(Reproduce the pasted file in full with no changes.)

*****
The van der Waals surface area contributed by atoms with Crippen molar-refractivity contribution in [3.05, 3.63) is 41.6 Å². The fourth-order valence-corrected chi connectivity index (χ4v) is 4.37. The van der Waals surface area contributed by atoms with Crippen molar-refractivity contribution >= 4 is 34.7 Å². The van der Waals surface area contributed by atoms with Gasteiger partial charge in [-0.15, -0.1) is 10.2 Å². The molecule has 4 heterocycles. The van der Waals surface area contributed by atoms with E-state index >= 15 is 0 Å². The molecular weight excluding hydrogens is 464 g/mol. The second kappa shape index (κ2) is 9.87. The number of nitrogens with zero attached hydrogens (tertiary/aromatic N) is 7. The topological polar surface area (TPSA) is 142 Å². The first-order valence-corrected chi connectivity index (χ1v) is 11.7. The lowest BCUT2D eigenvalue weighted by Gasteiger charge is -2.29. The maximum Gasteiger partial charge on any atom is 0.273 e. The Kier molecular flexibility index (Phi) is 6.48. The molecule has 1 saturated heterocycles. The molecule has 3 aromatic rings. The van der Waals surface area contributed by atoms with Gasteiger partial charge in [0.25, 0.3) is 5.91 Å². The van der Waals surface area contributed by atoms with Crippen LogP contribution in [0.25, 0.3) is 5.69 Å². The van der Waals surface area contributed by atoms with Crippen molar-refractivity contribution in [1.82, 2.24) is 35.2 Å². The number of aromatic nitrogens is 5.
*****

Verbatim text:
The van der Waals surface area contributed by atoms with Crippen molar-refractivity contribution in [3.05, 3.63) is 41.6 Å². The fourth-order valence-corrected chi connectivity index (χ4v) is 4.37. The van der Waals surface area contributed by atoms with Crippen molar-refractivity contribution >= 4 is 34.7 Å². The van der Waals surface area contributed by atoms with Gasteiger partial charge in [-0.15, -0.1) is 10.2 Å². The molecule has 4 heterocycles. The van der Waals surface area contributed by atoms with E-state index >= 15 is 0 Å². The molecular weight excluding hydrogens is 464 g/mol. The second kappa shape index (κ2) is 9.87. The number of nitrogens with zero attached hydrogens (tertiary/aromatic N) is 7. The topological polar surface area (TPSA) is 142 Å². The first-order valence-corrected chi connectivity index (χ1v) is 11.7. The lowest BCUT2D eigenvalue weighted by Gasteiger charge is -2.29. The maximum Gasteiger partial charge on any atom is 0.273 e. The Kier molecular flexibility index (Phi) is 6.48. The molecule has 1 saturated heterocycles. The molecule has 3 aromatic rings. The van der Waals surface area contributed by atoms with Gasteiger partial charge in [0.25, 0.3) is 5.91 Å². The van der Waals surface area contributed by atoms with Crippen LogP contribution in [0.25, 0.3) is 5.69 Å². The van der Waals surface area contributed by atoms with Crippen molar-refractivity contribution in [1.82, 2.24) is 35.2 Å². The number of aromatic nitrogens is 5.